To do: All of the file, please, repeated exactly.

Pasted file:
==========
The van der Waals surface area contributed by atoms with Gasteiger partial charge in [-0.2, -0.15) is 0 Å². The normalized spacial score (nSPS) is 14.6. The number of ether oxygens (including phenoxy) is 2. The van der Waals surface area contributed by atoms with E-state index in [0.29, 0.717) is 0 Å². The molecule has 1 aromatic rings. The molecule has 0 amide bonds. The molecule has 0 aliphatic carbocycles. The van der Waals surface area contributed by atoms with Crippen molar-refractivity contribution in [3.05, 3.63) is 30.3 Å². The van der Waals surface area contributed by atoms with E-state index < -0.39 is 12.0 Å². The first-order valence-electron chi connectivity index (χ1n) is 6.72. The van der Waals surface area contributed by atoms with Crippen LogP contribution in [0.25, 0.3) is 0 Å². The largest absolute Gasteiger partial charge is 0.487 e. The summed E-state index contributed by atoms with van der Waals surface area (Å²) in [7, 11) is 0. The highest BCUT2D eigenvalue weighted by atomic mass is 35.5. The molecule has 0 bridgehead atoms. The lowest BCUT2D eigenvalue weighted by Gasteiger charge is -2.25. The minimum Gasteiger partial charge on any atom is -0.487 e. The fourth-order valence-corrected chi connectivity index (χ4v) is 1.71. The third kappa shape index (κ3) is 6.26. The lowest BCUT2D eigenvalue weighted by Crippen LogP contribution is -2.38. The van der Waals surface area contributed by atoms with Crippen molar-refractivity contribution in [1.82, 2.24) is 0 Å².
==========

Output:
The van der Waals surface area contributed by atoms with Gasteiger partial charge in [-0.2, -0.15) is 0 Å². The normalized spacial score (nSPS) is 14.6. The number of ether oxygens (including phenoxy) is 2. The van der Waals surface area contributed by atoms with E-state index in [0.29, 0.717) is 0 Å². The molecule has 1 aromatic rings. The molecule has 0 amide bonds. The molecule has 0 aliphatic carbocycles. The van der Waals surface area contributed by atoms with Crippen molar-refractivity contribution in [3.05, 3.63) is 30.3 Å². The van der Waals surface area contributed by atoms with E-state index < -0.39 is 12.0 Å². The first-order valence-electron chi connectivity index (χ1n) is 6.72. The van der Waals surface area contributed by atoms with Crippen LogP contribution in [0.25, 0.3) is 0 Å². The largest absolute Gasteiger partial charge is 0.487 e. The summed E-state index contributed by atoms with van der Waals surface area (Å²) in [7, 11) is 0. The highest BCUT2D eigenvalue weighted by atomic mass is 35.5. The molecule has 0 bridgehead atoms. The lowest BCUT2D eigenvalue weighted by Gasteiger charge is -2.25. The minimum Gasteiger partial charge on any atom is -0.487 e. The fourth-order valence-corrected chi connectivity index (χ4v) is 1.71. The third kappa shape index (κ3) is 6.26. The lowest BCUT2D eigenvalue weighted by Crippen LogP contribution is -2.38. The van der Waals surface area contributed by atoms with Crippen molar-refractivity contribution in [1.82, 2.24) is 0 Å².